What Happens When We Get a Referral?

I haven’t talked about our adoption in a while, mainly because things haven’t changed. We’re still waiting for a referral. Though it occurs to me that a lot of people don’t know what that means. A referral is basically when our agency matches us with a child to adopt from Ethiopia. The entire rest of our adoption process is waiting for that referral. Here’s what the referral process looks like:

  • Our agency receives a profile of a child by e-mail.
  • They review the information and look to the next family on the waiting list open to that child’s age, gender, background and medical condition (we’re open to a child or siblings under 12 months old of either gender).
  • Our social worker will contact us by phone with the referral information (which is why we’re a little jumpy when the phone rings).
  • Referral information is forwarded by e-mail (this includes the name, photo, age, gender, background and medical history).
  • Families are strongly encouraged to have the referral information reviewed by an international adoption clinic or pediatrician with experience reviewing child referrals from Ethiopia. A review by at least a pediatrician is actually required before we can accept the referral.
  • We need to report back to our agency regarding acceptance within one week of receiving the referral; this timeframe is flexible if there are pending medical questions.
  • Family notifies their specialist of acceptance and completes acceptance paperwork.
  • Specialist notifies Ethiopia of acceptance.
  • Ethiopia pairs the family’s translated dossier with the child’s referral information and submits to court.

That’s the basic referral process. As you can imagine, after months of doing nothing but waiting, it’s a sudden and exciting flurry of activity. However, it’s worth noting that even once we accept the referral, we are not legally the child’s parents and certain privacy rights need to be respected. For example, while we will have a picture of the child, we can’t post it online.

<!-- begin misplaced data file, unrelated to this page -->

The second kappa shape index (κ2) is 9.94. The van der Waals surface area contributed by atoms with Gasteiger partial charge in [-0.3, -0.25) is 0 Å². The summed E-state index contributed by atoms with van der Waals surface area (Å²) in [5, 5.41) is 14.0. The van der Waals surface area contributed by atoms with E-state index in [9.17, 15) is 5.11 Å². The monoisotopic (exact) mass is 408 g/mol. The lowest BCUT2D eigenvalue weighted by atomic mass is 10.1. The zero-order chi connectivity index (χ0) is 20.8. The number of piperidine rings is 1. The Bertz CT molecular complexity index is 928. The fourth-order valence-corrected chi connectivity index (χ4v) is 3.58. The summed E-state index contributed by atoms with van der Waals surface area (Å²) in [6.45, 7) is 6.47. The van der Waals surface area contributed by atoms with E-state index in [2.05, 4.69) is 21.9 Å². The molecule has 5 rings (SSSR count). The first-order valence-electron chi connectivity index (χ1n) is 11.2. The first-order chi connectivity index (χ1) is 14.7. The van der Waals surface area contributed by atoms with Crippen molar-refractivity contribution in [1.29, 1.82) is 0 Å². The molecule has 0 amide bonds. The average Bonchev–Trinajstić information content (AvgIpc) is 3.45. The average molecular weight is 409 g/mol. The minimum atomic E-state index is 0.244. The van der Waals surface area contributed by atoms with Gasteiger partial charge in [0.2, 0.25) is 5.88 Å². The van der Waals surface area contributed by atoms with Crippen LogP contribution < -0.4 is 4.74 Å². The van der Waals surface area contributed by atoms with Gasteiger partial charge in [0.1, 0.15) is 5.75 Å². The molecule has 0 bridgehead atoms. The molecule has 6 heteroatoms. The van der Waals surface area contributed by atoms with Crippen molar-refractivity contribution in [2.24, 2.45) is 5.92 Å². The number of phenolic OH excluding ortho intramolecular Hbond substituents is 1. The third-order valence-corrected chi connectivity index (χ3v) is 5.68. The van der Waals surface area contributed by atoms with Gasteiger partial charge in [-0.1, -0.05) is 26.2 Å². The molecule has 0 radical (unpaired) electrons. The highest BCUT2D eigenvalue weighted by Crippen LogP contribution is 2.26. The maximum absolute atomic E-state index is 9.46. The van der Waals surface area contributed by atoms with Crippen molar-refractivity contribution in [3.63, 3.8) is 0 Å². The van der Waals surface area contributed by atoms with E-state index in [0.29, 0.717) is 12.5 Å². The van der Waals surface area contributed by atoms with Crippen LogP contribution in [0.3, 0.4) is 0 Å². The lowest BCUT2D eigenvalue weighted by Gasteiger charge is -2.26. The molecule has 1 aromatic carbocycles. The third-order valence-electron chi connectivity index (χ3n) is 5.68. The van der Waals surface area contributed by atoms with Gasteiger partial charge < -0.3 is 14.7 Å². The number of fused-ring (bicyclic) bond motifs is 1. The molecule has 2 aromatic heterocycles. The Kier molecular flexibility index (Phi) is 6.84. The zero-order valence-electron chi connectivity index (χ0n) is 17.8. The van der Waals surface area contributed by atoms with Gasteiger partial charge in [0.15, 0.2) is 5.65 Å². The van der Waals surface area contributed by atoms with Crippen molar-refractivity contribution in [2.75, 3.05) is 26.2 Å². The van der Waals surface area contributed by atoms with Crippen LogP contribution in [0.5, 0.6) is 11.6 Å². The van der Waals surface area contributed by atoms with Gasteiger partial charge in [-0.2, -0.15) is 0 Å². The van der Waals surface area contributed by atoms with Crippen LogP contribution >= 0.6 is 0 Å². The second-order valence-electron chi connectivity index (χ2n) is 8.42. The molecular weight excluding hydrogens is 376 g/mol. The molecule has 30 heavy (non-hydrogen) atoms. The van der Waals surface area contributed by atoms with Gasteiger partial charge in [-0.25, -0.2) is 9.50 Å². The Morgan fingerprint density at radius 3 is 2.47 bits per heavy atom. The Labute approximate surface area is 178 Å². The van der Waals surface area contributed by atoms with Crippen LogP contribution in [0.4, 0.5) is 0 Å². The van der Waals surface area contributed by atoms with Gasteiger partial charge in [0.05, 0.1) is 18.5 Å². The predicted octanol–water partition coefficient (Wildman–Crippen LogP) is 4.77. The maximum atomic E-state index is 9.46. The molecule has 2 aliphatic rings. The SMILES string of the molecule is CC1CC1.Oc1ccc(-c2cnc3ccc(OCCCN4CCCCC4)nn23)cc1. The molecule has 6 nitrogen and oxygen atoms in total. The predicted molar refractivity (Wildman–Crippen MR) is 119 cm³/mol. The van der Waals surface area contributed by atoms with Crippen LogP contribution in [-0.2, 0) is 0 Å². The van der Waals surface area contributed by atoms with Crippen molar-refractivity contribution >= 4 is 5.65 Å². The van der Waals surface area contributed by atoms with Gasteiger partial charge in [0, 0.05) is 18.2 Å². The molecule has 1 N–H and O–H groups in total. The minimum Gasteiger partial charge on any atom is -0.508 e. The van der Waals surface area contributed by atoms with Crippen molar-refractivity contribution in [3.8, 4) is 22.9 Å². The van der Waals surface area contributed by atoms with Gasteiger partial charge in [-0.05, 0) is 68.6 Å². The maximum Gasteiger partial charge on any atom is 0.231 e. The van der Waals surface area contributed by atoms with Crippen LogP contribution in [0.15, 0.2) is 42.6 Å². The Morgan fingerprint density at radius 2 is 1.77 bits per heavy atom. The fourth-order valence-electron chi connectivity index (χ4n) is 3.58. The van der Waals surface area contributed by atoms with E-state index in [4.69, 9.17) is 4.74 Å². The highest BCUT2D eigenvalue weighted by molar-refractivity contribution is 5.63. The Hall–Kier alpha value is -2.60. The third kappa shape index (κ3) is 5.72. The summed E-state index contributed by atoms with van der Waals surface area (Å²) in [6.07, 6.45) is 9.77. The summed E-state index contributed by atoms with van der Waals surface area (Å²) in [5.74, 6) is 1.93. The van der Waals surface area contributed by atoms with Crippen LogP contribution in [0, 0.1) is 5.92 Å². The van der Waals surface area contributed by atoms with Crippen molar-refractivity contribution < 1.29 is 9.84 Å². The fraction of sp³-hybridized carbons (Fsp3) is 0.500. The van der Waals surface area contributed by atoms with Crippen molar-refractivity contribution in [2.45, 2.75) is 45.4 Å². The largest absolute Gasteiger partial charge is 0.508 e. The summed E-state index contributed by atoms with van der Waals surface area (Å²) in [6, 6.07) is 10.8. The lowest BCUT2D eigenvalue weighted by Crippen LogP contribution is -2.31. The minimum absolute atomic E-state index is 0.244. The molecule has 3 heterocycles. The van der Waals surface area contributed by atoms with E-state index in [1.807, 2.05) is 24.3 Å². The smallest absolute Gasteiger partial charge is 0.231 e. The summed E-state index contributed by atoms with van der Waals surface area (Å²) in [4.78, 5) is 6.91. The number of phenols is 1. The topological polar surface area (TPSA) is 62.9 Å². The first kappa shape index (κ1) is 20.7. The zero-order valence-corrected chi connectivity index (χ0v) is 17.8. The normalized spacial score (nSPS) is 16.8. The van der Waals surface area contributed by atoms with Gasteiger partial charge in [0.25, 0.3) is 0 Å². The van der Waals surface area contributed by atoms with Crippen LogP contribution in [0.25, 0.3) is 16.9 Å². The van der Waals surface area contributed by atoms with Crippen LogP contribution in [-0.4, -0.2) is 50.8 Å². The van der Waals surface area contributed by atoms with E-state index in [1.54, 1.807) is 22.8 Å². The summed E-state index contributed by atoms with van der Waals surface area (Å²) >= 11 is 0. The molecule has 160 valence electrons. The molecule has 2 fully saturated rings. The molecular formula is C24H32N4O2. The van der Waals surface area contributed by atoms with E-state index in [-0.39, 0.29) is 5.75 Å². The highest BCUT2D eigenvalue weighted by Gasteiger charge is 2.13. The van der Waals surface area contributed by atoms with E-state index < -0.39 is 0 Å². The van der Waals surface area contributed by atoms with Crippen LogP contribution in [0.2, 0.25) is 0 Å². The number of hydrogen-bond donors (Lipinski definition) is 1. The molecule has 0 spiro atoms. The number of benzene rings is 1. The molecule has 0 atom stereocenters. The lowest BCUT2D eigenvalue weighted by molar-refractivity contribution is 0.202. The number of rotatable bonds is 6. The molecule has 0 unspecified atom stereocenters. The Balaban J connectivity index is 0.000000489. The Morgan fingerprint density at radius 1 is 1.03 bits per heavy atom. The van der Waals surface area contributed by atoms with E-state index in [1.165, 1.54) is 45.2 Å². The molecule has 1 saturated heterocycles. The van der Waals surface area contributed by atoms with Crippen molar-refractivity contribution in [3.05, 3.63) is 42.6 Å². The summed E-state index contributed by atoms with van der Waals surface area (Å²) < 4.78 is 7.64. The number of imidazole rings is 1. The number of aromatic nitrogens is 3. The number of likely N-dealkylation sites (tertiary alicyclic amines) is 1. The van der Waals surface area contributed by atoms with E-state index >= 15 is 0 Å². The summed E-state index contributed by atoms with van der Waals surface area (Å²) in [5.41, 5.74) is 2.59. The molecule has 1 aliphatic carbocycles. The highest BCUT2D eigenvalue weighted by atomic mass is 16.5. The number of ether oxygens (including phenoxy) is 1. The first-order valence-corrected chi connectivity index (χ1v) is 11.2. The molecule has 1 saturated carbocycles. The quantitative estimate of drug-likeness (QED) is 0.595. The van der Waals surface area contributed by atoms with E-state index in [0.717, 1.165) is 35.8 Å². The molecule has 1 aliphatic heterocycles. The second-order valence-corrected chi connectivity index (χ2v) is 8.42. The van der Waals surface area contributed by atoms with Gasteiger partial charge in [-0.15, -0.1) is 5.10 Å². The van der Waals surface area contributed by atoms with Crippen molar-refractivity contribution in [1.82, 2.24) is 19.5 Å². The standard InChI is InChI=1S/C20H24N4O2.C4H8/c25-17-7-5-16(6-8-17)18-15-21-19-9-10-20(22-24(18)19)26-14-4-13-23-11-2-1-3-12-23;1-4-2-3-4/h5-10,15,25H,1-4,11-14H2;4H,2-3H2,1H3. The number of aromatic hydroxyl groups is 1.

After we accept a referral, the next step is a court date in Ethiopia. This is the legal process that transfers the guardianship of the child to us and we are not required to be present. Once our case makes it successfully through court, then we’ll get a travel date to come pick up our new kiddo! We’ll get more details on the court process later, but that’s it in a nutshell. To give it a basic timeline, it could be 2-3 months from the time we get our referral to when we actually travel to Ethiopia.

To give you some idea of the numbers, our agency has placed 170 children from Ethiopia to 157 families so far in 2008. 126 more children have been referred to 95 families and are waiting for their court date or travel. And we are one of 289 families currently waiting for a referral (we’re currently #19 on the unofficial waiting list). The normal referral process will resume on September 1 (the process slows down in the summer because the Ethiopian courts close in August and September for the rainy season), so hopefully things will pick up again and our referral will come soon.

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